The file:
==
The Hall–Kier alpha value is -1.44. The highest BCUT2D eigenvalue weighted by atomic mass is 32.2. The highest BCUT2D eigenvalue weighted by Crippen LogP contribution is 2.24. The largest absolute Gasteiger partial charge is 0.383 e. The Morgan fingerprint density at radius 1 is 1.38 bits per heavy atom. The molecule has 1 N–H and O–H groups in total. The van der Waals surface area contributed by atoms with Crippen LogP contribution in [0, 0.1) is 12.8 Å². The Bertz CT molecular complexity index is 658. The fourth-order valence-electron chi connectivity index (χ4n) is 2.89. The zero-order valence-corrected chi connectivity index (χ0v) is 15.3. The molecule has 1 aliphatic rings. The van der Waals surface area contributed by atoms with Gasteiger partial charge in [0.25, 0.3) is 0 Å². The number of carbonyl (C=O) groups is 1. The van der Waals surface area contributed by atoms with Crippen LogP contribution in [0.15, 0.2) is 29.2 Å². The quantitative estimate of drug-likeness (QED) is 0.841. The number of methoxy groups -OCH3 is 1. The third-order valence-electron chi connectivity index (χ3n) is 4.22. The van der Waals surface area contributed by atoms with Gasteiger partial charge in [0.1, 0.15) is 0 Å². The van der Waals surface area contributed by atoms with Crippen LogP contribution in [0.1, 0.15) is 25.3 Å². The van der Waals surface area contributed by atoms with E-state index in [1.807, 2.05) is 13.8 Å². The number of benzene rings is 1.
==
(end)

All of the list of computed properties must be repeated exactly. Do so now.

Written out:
The Hall–Kier alpha value is -1.44. The highest BCUT2D eigenvalue weighted by atomic mass is 32.2. The highest BCUT2D eigenvalue weighted by Crippen LogP contribution is 2.24. The largest absolute Gasteiger partial charge is 0.383 e. The Morgan fingerprint density at radius 1 is 1.38 bits per heavy atom. The molecule has 1 N–H and O–H groups in total. The van der Waals surface area contributed by atoms with Crippen LogP contribution in [0, 0.1) is 12.8 Å². The Bertz CT molecular complexity index is 658. The fourth-order valence-electron chi connectivity index (χ4n) is 2.89. The zero-order valence-corrected chi connectivity index (χ0v) is 15.3. The molecule has 1 aliphatic rings. The van der Waals surface area contributed by atoms with Gasteiger partial charge in [0.25, 0.3) is 0 Å². The number of carbonyl (C=O) groups is 1. The van der Waals surface area contributed by atoms with Crippen LogP contribution in [0.15, 0.2) is 29.2 Å². The quantitative estimate of drug-likeness (QED) is 0.841. The number of methoxy groups -OCH3 is 1. The third-order valence-electron chi connectivity index (χ3n) is 4.22. The van der Waals surface area contributed by atoms with Gasteiger partial charge in [0.1, 0.15) is 0 Å². The van der Waals surface area contributed by atoms with Crippen LogP contribution in [0.1, 0.15) is 25.3 Å². The van der Waals surface area contributed by atoms with E-state index in [1.807, 2.05) is 13.8 Å². The number of benzene rings is 1.